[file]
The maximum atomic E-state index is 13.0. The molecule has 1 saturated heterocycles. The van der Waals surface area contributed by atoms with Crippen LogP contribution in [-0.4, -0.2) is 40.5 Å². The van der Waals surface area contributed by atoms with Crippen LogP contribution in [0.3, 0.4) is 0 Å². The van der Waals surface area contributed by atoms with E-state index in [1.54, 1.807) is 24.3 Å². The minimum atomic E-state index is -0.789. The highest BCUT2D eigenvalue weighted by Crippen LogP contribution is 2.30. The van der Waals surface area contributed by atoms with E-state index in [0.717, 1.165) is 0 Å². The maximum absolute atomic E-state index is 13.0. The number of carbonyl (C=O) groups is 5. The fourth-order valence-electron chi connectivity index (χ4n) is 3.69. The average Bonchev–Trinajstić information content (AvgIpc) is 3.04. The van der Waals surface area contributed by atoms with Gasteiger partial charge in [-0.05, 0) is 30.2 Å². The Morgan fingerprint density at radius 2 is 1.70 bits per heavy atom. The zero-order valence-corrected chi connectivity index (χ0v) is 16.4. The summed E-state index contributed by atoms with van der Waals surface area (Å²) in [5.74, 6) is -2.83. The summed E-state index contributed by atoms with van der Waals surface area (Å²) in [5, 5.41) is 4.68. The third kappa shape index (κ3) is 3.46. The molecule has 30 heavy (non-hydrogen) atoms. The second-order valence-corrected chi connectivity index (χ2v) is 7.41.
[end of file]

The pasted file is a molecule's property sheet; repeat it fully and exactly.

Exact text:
The maximum atomic E-state index is 13.0. The molecule has 1 saturated heterocycles. The van der Waals surface area contributed by atoms with Crippen LogP contribution in [-0.4, -0.2) is 40.5 Å². The van der Waals surface area contributed by atoms with Crippen LogP contribution in [0.3, 0.4) is 0 Å². The van der Waals surface area contributed by atoms with E-state index in [1.54, 1.807) is 24.3 Å². The minimum atomic E-state index is -0.789. The highest BCUT2D eigenvalue weighted by Crippen LogP contribution is 2.30. The van der Waals surface area contributed by atoms with E-state index in [0.717, 1.165) is 0 Å². The maximum absolute atomic E-state index is 13.0. The number of carbonyl (C=O) groups is 5. The fourth-order valence-electron chi connectivity index (χ4n) is 3.69. The average Bonchev–Trinajstić information content (AvgIpc) is 3.04. The van der Waals surface area contributed by atoms with Gasteiger partial charge in [-0.05, 0) is 30.2 Å². The Morgan fingerprint density at radius 2 is 1.70 bits per heavy atom. The zero-order valence-corrected chi connectivity index (χ0v) is 16.4. The summed E-state index contributed by atoms with van der Waals surface area (Å²) in [5.74, 6) is -2.83. The summed E-state index contributed by atoms with van der Waals surface area (Å²) in [5, 5.41) is 4.68. The third kappa shape index (κ3) is 3.46. The molecule has 30 heavy (non-hydrogen) atoms. The second-order valence-corrected chi connectivity index (χ2v) is 7.41.